Oral History Works and Upcoming Problems-2

Mahya Hafezi
Translated by Ruhollah Golmoradi


In order to understand more about the problems of producing books on the subject of oral history or memoirs, the oral history website has conducted short interviews with some experts and practitioners, which will be presented to the readers in short notes and in several parts. Previously, the first part of this note was published under the title of “Oral History Works and Upcoming Problems-1” and the following is the second part.

Intellectual Property and Material Property

Various people play a role in the production and publication of oral history works, such as the person who has the memories in mind (the narrator), the interviewer, the compiler, the publisher, the investor, and so on. Although the production of oral history works has similarities with the production of other types of literary works, there are also differences; because each of the roles involved in the production of this work can claim that the rights of the work belong to them, and if they are removed from the production cycle, the work would not be completed.

The question raised here is that who really owns the intellectual and material property of an oral history work? Or how much is the share of each? Maybe in many cases this issue is not important; but for some works that are popular and are printed many times, this issue shows itself more. If a work wins an award in a festival, which of the production's roles would be given this award?

Each of these people can consider the maximum right for themselves. The narrator can claim if there were not my memories, this work would never have been produced. On the other hand, if there was no interviewer and these memories were not taken out of the narrator's mind, there would still be no work. The compiler can also claim that it was his/her pen that made the work successful and only publishing an interview without editing would not make the work successful. In the same way, investors and publishers can make such claims.

The intellectual property of the characters will be preserved by introducing them in the copyright page or the introduction of the book. For example, in the book “Encyclopedia of Pahlavi Political Prison”, on the last page of the preface, names of the people who played a role in the entry selection council, academic board, executive board, writing, editing, consulting, etc. are mentioned. Also, in this section, we can see list of research centers and organizations that somehow collaborated in the production of this work. In this way, the intellectual property of natural and legal persons involved in this work is preserved.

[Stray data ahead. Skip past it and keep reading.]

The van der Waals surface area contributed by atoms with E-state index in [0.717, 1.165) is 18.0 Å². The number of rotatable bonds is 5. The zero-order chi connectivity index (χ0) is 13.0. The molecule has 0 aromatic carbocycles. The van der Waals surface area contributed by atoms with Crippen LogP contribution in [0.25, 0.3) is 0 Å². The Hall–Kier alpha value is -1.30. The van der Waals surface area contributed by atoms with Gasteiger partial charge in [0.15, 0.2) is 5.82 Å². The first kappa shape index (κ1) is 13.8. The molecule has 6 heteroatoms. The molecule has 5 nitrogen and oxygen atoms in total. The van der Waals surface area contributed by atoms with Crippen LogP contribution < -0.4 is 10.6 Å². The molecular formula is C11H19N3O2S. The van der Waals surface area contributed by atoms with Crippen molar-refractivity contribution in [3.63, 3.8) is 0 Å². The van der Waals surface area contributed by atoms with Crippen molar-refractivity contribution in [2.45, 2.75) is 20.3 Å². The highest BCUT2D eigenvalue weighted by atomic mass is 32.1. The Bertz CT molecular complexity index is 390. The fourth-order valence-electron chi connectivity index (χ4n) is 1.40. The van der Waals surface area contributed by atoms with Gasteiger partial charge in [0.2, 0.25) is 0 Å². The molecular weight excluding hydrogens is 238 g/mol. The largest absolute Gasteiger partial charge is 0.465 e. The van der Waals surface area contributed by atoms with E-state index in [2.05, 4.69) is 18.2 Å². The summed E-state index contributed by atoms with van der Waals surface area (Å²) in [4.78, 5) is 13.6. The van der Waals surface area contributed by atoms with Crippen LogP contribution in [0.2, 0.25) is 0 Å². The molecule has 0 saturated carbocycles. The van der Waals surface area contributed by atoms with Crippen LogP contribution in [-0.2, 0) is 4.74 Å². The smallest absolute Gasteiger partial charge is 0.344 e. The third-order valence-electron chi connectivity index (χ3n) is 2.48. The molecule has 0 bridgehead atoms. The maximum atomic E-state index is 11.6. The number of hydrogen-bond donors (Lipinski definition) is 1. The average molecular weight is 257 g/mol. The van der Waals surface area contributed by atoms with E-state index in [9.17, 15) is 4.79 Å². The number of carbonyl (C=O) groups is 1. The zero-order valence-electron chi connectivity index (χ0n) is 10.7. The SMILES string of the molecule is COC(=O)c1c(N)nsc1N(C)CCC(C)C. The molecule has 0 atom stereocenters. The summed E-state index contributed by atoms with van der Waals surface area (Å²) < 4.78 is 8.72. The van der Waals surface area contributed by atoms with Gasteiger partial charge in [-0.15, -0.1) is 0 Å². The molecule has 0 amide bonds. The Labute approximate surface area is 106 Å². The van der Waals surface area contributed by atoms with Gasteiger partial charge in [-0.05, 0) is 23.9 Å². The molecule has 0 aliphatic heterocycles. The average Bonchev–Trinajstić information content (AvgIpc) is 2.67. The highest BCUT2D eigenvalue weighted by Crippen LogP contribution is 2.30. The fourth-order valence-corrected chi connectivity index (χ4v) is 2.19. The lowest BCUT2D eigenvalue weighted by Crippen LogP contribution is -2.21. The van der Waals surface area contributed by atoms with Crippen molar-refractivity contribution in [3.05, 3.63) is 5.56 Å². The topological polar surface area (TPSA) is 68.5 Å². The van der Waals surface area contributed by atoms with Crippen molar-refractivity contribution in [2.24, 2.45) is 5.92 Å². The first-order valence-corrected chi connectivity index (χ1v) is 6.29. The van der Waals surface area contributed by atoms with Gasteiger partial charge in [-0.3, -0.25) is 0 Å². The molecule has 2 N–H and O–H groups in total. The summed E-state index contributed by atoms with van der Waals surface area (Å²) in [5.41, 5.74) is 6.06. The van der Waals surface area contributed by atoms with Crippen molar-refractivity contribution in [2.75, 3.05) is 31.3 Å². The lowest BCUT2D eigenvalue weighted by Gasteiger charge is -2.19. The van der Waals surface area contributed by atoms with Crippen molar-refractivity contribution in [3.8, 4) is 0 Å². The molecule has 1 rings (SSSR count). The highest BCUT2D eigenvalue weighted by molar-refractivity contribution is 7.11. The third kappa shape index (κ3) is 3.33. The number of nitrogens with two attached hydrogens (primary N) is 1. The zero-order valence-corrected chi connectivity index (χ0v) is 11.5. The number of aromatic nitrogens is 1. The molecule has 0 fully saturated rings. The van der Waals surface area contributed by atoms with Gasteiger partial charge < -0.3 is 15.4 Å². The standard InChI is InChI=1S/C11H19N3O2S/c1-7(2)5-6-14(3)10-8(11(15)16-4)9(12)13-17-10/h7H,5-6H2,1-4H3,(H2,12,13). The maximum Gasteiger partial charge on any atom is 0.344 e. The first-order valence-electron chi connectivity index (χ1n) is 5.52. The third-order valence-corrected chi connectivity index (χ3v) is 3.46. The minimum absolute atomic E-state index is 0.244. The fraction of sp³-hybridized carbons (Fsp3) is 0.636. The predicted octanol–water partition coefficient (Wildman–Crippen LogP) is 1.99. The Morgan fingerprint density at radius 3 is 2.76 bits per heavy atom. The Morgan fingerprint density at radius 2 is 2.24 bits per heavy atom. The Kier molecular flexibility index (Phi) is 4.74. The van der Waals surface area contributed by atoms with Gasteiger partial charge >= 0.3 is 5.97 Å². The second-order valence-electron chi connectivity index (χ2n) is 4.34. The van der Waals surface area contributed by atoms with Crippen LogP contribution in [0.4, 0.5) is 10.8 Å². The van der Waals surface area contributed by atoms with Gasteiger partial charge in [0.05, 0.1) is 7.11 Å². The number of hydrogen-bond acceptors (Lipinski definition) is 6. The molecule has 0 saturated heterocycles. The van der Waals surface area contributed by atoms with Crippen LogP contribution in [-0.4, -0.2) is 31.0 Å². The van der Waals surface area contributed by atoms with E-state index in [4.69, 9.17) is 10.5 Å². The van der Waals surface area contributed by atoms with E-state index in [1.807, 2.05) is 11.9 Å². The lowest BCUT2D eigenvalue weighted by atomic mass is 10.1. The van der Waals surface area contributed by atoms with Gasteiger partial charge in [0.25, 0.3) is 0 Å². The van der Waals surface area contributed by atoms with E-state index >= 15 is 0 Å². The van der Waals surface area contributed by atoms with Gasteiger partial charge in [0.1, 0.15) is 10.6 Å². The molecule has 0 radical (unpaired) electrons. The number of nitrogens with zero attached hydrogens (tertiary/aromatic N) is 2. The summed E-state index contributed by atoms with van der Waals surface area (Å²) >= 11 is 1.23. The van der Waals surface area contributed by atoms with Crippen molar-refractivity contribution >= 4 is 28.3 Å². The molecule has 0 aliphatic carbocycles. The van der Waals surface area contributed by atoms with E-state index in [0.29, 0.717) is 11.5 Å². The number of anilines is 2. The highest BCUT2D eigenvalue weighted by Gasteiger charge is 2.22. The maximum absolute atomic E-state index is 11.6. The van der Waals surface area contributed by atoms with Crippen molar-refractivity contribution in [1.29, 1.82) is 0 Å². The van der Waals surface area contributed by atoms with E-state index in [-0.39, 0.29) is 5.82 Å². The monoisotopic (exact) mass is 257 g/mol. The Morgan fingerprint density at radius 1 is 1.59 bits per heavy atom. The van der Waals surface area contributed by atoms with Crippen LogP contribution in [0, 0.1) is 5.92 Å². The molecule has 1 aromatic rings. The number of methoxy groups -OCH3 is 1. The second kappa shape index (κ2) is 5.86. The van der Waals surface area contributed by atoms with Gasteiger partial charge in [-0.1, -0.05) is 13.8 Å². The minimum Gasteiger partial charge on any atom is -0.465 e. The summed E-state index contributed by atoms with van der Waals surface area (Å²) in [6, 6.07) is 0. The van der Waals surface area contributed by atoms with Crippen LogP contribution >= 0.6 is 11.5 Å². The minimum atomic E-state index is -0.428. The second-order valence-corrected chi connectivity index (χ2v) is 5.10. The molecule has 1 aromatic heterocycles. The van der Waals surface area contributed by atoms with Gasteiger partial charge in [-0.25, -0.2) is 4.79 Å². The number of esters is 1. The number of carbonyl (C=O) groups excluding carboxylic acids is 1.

But determining the material property of the work is not so simple. Internationally, contracts are concluded with a large number of pages to solve this problem and all the details are included. It is known that these contracts are so strong as if they are going to take over a government. But in Iran, for various reasons, such contracts are usually not concluded. Perhaps one reason is that to produce oral history works that are related to the revolution and the sacred defense, the memories are usually in the minds of those who have a value laden view and do not seek to receive material rights. Perhaps due to administrative weakness, less attention has been paid to such legal issues.

Usually, an “agreement” is made on the contribution of each of the producer roles in oral history works; but there is no “law” in this field. Accordingly, there is no single version for all works. For example, if the basis of calculation is that the share of the publisher is 40% and the share of each of the narrator, interviewer, and editor is 20%, in this case, if the interview and editing is done by one person, 40% of the material property will belong to him/her; It means twice as much as the narrator! This is where the problem will appear.

Being more careful in the matter of material property, more points will stand out. For example, the serial “Soran” was adapted from the oral history book “Kriskan Afternoons”, the memories of Amir Saeedzadeh written by Kianoush Golzar Ragheb. Although both the producer of the serial and the publisher of the book are from the same organization, will there be a law to resolve the possible disputes of the material property of the narrator and the compiler of the book in the serial?

Reflecting on this issue shows that no legal solution has been considered yet for it. Here it is supposed simply that the agreements are sufficient, and if a legal problem arises, the law is silent on it. On the other hand, experts have also different opinions in this field and there is no unanimity. In such a situation, such different and divergent opinions will not benefit creators of oral history works.

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